Developing a precise, quantitative, predictive science of complex natural systems looms as the most active, important branch of science this century. Such a science is vital to understanding the biosphere, climate change, future food and water security, and the threat of a global pandemic, and that science could underpin a revolution in our understanding of living systems, medicine, and health. It will require new kinds of scientists to develop a new kind of natural science, and both will depend critically on radically new kinds of computational methods and tools to enable scientists to build and test dynamic, predictive models of complex natural systems, integrate them with data and experiments, and publish and share models, data, and results. This, in turn, demands new kinds of software environments to support this new kind of computational science, led by new kinds of computational scientists.
A unique collaboration between scientists and software engineers in Microsoft Research's Computational Science Group in Cambridge is pioneering the development of these new software environments. This talk will give a short introduction into the research on tools & technologies for new kinds of science we conduct.
Julia Lasserre, 2005 PhD Scholar, University of Cambridge
When labelled training data is plentiful, discriminative techniques are widely used since they give excellent classification results. However, hand-labelling of data can get expensive, and there is considerable interest in semi-supervised techniques based on generative models. Although the generalisation performance of generative models can often be improved by `training them discriminatively', they can then no longer make use of unlabelled data. In an attempt to exploit the benefits of both generative and discriminative approaches, methods have been proposed which interpolate between these two extremes by taking a convex combination of the generative and discriminative objective functions. In this article, we consider that there is only one correct way to train a given model, and that a `discriminatively trained' generative model is fundamentally a new model. From this viewpoint, generative and discriminative models correspond to specific choices for the prior over parameters, which opens the door to principled ways of interpolating between generative and discriminative extremes through alternative choices of prior. We illustrate this framework on semi- supervised learning.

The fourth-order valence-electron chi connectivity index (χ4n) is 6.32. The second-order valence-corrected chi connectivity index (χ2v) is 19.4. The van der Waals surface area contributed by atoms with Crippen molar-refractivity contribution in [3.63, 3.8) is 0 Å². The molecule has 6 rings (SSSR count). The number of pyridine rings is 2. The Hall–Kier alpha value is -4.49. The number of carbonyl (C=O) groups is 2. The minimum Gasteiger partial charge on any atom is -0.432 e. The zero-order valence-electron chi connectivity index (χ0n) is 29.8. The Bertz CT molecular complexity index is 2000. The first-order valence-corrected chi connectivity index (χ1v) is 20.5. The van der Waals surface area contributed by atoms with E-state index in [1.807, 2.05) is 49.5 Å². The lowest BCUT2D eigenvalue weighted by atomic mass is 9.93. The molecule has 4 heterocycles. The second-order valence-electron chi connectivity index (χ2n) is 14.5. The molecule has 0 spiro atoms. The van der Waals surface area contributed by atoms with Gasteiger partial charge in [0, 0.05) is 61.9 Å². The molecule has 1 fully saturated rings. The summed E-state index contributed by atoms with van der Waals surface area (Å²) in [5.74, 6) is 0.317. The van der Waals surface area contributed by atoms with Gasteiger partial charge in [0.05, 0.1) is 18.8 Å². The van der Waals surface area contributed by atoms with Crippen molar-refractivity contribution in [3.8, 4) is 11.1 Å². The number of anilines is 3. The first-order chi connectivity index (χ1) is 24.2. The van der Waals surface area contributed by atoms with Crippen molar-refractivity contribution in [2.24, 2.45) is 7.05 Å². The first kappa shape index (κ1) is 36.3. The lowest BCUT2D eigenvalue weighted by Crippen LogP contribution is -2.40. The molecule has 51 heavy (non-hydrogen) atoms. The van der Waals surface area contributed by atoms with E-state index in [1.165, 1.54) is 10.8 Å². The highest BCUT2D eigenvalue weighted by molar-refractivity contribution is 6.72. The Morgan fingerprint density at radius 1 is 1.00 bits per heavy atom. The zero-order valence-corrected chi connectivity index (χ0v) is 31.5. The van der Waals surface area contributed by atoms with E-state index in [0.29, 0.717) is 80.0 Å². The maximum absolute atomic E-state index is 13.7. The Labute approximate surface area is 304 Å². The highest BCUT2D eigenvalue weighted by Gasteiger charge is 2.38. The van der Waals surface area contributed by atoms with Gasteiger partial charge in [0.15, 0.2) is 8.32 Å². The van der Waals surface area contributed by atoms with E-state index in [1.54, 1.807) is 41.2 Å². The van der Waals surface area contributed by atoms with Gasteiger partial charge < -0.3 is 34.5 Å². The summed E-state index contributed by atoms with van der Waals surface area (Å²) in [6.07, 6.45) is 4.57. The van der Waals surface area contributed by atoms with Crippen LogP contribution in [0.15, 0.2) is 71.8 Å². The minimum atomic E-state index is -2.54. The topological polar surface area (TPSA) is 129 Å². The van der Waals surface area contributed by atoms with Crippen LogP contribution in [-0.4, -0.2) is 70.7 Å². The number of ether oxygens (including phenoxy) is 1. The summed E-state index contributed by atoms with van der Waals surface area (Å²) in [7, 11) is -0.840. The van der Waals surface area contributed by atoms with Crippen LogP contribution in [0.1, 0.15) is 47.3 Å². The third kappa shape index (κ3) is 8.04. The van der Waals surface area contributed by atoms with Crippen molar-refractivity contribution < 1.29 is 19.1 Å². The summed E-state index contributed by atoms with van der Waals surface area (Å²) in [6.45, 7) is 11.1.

As part of her BSc, Julia spent a year in Ireland where she was introduced to machine learning for the first time. After graduation, she moved to Paris to complete a MSc in artificial intelligence and learn more about machine learning. She then came to Cambridge in 2004 to start a PhD on bayesian statistics and computer vision. She now works for a bio-informatics lab at the Max-Planck Institute, applying machine learning techniques to DNA analysis.
Alban Rrustemi, 2005 PhD Scholar, University of Cambridge
Recent progress in electronic, display and sensing technologies makes possible a future with omnipresent, arbitrarily large interactive display surfaces. Nonetheless, current methods of designing display systems with multi-touch sensitivity do not scale. This talk gives an overview of the limitations of existing display systems and briefly presents the key findings of my PhD research - a platform for resolving forthcoming scalability limitations by employing a distributed architecture.
Alban Rrustemi came to Cambridge in October 2003 to read for Diploma in Computer Science. He was awarded a Microsoft Research PhD scholarship in 2004. He conducted his PhD research at the Computer Laboratory, University of Cambridge, under the supervision of Dr Simon Moore and Dr Ken Wood. Prior to joining an industrial project in early 2009, Alban has been working in a number of research projects at the Computer Laboratory and at Microsoft Research in Cambridge. Alongside, he is involved in a number of charities in the UK and abroad.
Brian Amberg, 2005 PhD Scholar, University of Basel
Humans excel at the task of image understanding. When we see a face we immediately infer if the person is male or female, attractive or not, young or old, hostile or friendly or just a boring speaker. For computers this is much harder, but some progress has been made. In this talk I'll argue that for image understanding strong prior knowledge is needed. Humans have aquired this knowledge over the course of their phylogenesis and ontogenesis, while we are still very much trying to force-feed computers by hand. I'll introduce you to generative face models to be used as prior knowledge, and I'll demonstrate a range of different uses of these models which I've encountered during my thesis. I hope to give you an overview of the state of the art such that you know the possibilities and limitations of generative face models for image understanding.